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Providing the first worldwide survey of active earthquake faults, this book focuses on those described as 'seismic time bombs' – with the potential to destroy large cities in the developing world such as Port au Prince, Kabul, Tehran and Caracas. Leading international earthquake expert, Robert Yeats, explores both the regional and plate-tectonic context of active faults, providing the background for seismic hazard evaluation in planning large-scale projects such as nuclear power plants or hydroelectric dams. He also highlights work done in more advanced seismogenic countries like Japan, the United States, New Zealand and China, providing an important basis for upgrading building standards and other laws in developing nations. The book also explores the impact of major quakes on social development through history. It will form an accessible reference for analysts and consulting firms, and a convenient overview for academics and students of geoscience, geotechnical engineering and civil engineering, and land-use planning.Read more
- Application boxes within the text engage students by demonstrating how theories relate to real applications
- Provides a neutral journalistic account of controversies, such as whether the historical record is adequate to estimate maximum earthquake size for critical facilities like the nuclear plant in Japan
- Presents arresting human perspectives, illustrating that a repeat of the 1505 earthquake in Kabul could kill as many people as thirty years of wars in Afghanistan, or that the Bible can provide information on the Dead Sea Transform Fault in the destruction of Sodom, Gomorrah and Jericho
Reviews & endorsements
"An astonishing achievement … extraordinarily comprehensive and well illustrated with seismological and geodetic data. It will remain a reliable introduction to the context of advances in the field, and how to use them."
James Jackson, University of CambridgeSee more reviews
"This ambitious compilation of all that is known of the surface faults of our planet will be a reference work for many years to come."
Roger Bilham, University of Colorado at Boulder
"Clearly written and highly illustrated … this is essential reading for anyone tasked with protecting at-risk populations or infrastructure prone to earthquakes."
Gerald Roberts, Birkbeck, University of London
"Robert Yeats provides comprehensive geographical coverage which remains accessible by providing context throughout … an essential reference not only for academics and students, but also practitioners in engineering geology, civil engineering and planning."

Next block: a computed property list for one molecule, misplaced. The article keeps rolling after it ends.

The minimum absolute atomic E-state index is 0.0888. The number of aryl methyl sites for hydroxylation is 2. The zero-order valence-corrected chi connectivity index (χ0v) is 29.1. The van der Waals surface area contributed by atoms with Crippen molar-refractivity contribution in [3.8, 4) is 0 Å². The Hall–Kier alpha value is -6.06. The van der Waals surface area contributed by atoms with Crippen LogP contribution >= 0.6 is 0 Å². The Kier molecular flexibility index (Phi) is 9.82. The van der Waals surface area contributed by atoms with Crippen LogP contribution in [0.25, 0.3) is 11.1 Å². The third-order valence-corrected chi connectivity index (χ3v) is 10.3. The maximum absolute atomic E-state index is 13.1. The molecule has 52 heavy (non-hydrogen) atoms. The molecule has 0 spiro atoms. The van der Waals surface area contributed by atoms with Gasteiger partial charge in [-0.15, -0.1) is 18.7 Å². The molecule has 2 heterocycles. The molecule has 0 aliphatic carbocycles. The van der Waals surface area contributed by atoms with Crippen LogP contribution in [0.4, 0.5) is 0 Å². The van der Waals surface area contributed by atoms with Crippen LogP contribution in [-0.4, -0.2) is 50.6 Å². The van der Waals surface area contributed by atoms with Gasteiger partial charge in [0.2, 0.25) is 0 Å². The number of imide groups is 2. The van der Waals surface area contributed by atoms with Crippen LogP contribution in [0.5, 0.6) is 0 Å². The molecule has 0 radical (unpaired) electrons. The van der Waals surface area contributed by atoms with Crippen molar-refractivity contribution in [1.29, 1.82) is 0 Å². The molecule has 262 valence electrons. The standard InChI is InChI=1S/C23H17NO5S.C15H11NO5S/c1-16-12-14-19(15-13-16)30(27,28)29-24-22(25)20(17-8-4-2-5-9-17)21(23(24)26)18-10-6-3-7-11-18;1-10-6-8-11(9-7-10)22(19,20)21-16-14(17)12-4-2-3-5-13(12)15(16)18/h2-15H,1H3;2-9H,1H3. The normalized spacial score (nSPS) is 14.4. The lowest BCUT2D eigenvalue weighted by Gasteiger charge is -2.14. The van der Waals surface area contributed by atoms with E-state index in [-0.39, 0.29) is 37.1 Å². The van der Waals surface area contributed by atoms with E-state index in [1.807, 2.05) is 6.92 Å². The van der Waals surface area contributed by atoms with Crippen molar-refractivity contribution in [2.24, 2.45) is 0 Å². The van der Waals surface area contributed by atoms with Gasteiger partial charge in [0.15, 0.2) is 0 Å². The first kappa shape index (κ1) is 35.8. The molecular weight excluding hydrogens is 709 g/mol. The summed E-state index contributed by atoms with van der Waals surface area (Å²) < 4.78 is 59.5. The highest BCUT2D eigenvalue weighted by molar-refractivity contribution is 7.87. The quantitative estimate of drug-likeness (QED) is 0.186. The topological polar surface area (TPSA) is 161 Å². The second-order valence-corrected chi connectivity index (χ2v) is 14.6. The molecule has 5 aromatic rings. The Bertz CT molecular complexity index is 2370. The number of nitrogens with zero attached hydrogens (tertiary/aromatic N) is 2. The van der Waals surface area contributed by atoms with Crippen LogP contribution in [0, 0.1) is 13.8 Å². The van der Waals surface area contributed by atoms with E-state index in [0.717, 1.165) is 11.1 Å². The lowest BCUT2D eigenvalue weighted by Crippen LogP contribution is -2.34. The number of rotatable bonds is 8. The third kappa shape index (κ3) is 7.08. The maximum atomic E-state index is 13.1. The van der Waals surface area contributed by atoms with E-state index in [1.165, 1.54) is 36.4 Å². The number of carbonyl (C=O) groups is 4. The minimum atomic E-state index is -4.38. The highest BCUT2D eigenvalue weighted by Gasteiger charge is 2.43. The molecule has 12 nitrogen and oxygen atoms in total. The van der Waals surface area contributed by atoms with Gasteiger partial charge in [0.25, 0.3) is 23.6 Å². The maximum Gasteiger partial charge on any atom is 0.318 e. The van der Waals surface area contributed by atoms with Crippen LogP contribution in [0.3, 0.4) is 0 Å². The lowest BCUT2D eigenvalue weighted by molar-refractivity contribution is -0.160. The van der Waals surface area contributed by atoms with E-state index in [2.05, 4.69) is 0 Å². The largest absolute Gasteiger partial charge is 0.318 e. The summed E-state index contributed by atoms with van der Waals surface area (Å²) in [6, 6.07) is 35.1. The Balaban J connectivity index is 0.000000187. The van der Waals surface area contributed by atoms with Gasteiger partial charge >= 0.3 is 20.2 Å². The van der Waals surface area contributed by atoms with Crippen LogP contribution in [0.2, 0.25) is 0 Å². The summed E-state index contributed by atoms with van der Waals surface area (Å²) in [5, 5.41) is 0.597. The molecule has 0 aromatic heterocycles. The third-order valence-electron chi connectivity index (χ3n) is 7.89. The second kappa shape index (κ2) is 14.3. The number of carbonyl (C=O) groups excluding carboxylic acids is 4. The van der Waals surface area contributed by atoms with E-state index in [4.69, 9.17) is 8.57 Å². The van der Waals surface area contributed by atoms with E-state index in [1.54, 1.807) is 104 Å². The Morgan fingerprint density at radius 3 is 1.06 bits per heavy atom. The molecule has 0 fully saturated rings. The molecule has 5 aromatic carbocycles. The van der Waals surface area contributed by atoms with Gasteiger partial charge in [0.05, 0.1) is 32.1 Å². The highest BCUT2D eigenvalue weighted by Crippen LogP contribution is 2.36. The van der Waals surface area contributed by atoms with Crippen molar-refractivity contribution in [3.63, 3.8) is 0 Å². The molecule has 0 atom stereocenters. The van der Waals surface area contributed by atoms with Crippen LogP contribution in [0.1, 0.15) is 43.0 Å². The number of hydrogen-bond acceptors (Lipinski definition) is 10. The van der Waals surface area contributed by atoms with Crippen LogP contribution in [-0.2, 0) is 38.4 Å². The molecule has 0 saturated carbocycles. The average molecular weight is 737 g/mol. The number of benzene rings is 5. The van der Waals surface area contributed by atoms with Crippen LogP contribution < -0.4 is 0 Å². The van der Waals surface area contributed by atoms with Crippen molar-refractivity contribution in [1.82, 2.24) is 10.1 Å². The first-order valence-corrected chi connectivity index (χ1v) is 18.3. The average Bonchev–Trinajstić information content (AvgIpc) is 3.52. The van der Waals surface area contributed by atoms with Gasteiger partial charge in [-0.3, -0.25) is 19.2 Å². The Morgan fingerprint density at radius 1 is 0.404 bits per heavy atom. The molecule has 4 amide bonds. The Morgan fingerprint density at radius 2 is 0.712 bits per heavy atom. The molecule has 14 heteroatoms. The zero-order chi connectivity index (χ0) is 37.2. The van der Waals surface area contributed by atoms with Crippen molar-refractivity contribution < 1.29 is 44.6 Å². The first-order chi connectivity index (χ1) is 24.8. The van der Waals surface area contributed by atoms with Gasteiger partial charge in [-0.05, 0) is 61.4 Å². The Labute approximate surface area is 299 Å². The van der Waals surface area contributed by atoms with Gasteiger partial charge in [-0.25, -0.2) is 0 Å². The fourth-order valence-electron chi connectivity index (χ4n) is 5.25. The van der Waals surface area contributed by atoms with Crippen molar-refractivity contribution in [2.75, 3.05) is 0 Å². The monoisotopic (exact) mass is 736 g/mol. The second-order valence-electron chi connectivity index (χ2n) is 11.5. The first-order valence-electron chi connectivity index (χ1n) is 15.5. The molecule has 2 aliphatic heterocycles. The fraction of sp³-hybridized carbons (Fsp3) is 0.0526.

Ken McCaffrey, Durham University
"… this impressive book presents a massive amount of information in a clear, concise, and readable style. Its ongoing value will be enhanced by the approximately 1600 references to the primary literature. It is a landmark work that should have a long life as a major reference for anyone involved in earthquake studies."
William R. Green, The Leading Edge
"Yeats brings forth this first-ever worldwide fundamental assessment of the essential, observable characteristics that can be used to indicate the relative threats of single regional seismogenic zones … take this book with you on your next trip to the next project!"
Allen W. Hatheway, Environmental and Engineering Geoscience
"The text descriptions are illustrated by easy-to-grasp maps of the areas under discussion. This is an essential reference work for anyone interested in earthquakes and their accompanying hazards."
Natural Hazards Observer
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- Date Published: May 2012
- format: Hardback
- isbn: 9780521190855
- length: 634 pages
- dimensions: 252 x 195 x 35 mm
- weight: 1.5kg
- contains: 214 b/w illus.
- availability: Available
Table of Contents
1. Methods and background
2. Introduction to North America: the Pacific–North America plate boundary
3. San Andreas System and basin and range
4. Caribbean Plate and Middle America subduction zone
5. South America
6. Africa, Arabia, and Western Europe
7. Eastern Mediterranean, the Caucasus, and the Middle East
8. India, the Himalaya, Mainland China, and Central Asia
9. Japan and the Western Pacific
10. Southeast Asia, Australia, New Zealand, and Pacific Islands
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